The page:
Today’s learning is dedicated to Her Majesty, Queen Elizabeth the Second. The UK is enjoying a special extended holiday weekend to celebrate the historic milestone of the Queen’s Platinum Jubilee, marking 70 years of service, making her the longest-reigning incumbent monarch and the longest-reigning female monarch in recorded history.

It’s fascinating that when we acknowledge the achievements of people, we don’t only take note of a once-off unique successful feat. Still, there’s a special accolade we give for being the longest standing at something.

This means that even if someone wasn’t particularly good at something if they did it for a very long time they are seen as great.

Why is that? And what does that tell us about relationships?

So this weekend is also Shavuos, which marks the giving of the Torah on Mount Sinai 3334 years ago, and there’s a reference to it in the name of this week’s Parsha.

The Rabbis say that the Torah was given in three things: Fire, water and =Bamidbar – in the wilderness. While there is certainly a simple physical explanation for each of them, the Chassidic masters explain a deeper spiritual meaning:

  • Fire, which always rises up, signifies the desire to strive and reach great spiritual heights
  • Water, which spreads and always takes on the contours of the vessel which contains it, embodies the yearning for connection, love and affection
  • And because the Wilderness is by definition empty and ownerless, it illustrates the concept of humility, receptiveness and openness.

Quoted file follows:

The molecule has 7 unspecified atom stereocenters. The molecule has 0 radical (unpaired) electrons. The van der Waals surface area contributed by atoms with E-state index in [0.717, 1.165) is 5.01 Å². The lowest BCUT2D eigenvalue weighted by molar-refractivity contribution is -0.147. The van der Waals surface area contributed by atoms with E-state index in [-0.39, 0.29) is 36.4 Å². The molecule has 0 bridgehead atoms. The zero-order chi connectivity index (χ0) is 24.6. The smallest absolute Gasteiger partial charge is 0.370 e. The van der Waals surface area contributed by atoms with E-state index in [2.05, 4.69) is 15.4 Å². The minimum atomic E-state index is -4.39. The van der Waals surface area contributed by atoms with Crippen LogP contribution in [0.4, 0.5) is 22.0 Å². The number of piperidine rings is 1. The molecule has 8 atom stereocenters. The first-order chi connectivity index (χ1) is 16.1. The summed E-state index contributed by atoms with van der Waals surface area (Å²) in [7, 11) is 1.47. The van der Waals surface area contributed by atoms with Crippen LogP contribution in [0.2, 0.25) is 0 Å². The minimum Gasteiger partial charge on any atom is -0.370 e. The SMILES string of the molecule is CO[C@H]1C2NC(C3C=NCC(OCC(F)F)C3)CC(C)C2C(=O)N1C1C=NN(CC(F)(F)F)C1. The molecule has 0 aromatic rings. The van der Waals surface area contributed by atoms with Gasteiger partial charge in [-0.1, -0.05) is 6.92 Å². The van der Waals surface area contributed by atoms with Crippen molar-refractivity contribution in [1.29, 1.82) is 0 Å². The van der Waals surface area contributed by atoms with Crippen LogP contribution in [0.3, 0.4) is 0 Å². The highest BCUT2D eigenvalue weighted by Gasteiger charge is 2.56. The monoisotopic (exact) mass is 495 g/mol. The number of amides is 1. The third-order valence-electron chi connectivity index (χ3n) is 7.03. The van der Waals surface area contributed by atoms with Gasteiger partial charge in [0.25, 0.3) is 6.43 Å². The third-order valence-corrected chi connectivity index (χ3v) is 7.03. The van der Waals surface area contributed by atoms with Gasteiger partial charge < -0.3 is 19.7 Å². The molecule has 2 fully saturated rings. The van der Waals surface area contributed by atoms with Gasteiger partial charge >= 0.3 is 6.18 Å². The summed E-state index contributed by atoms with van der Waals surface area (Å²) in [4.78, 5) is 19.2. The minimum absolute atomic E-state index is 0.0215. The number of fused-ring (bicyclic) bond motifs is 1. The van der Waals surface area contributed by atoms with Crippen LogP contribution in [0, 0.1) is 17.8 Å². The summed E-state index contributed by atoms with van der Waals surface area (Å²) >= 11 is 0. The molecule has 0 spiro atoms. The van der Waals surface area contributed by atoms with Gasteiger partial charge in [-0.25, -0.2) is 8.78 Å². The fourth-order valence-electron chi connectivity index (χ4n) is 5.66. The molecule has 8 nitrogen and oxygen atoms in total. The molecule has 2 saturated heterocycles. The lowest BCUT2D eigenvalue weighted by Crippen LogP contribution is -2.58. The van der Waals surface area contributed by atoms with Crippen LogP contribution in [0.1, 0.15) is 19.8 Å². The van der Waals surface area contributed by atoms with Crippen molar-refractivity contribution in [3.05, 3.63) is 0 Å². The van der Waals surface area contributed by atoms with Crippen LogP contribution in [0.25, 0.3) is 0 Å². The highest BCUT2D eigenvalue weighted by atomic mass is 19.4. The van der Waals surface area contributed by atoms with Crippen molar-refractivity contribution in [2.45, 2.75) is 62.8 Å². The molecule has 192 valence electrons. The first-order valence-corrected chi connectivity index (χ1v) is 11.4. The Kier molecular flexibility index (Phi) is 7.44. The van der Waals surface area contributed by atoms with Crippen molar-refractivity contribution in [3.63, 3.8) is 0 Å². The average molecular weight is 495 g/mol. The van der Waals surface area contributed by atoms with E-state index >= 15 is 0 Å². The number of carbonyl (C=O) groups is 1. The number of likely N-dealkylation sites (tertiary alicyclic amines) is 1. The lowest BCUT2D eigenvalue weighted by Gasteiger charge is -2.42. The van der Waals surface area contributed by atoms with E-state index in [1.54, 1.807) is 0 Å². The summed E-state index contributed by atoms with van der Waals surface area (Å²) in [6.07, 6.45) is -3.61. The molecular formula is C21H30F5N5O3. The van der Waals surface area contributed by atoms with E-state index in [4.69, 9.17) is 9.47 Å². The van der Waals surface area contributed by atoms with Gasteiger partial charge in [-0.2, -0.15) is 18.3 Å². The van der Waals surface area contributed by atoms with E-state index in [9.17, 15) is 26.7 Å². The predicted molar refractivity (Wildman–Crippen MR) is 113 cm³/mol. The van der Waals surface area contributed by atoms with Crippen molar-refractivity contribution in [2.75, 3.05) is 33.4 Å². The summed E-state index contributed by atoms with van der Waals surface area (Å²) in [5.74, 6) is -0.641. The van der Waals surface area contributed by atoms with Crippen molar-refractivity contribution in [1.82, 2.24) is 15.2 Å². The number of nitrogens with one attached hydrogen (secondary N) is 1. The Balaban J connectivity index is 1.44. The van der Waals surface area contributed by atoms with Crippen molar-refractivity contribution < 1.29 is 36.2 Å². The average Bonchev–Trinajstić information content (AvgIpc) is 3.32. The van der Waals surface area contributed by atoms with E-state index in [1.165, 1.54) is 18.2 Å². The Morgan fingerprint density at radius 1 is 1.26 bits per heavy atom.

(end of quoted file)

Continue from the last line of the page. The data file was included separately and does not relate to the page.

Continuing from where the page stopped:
But here’s the thing, while all these attributes are great and essential to learning Torah and attaining wisdom – they only ever work if they are done consistently and constantly.

We know that a pot won’t ever come to boil unless it is on a constant flame for a long time. Even a huge flame which only ignites intermittently won’t succeed in boiling the pot.

So too a tiny drop of water has immense potential to shape even the hardest rock when it falls constantly on the same spot for a long time; something a single massive downpour of water can’t do.

The vast openness of the wilderness is only real and felt if it’s really ownerless and empty all the time. One small petrol station breaks the silence and ruins the effect.

At the end of a person’s life, they are remembered for what they always did, or perhaps even what they never did. Those who eulogise them speak of what they stood for, not what they once did.

Relationships are built on the same paradigm. They are also defined more by what we do most or do least, then by what we sometimes manage to do.

And this is also where relationships fall. I see this breakdown so often, when one of the partners is calling out for connection, almost begging for attention, but it falls on deaf ears. And then when it is finally heard, the response is to do something big and drastic, like go away for a weekend to Paris.

But here’s the thing – a once-off trip to Paris won’t work. To solve the problem you need consistency and constant action that stands.

So you are better off taking your spouse to the pantry for a hug and a moment of connection, every single day, than a once-off trip to Paris.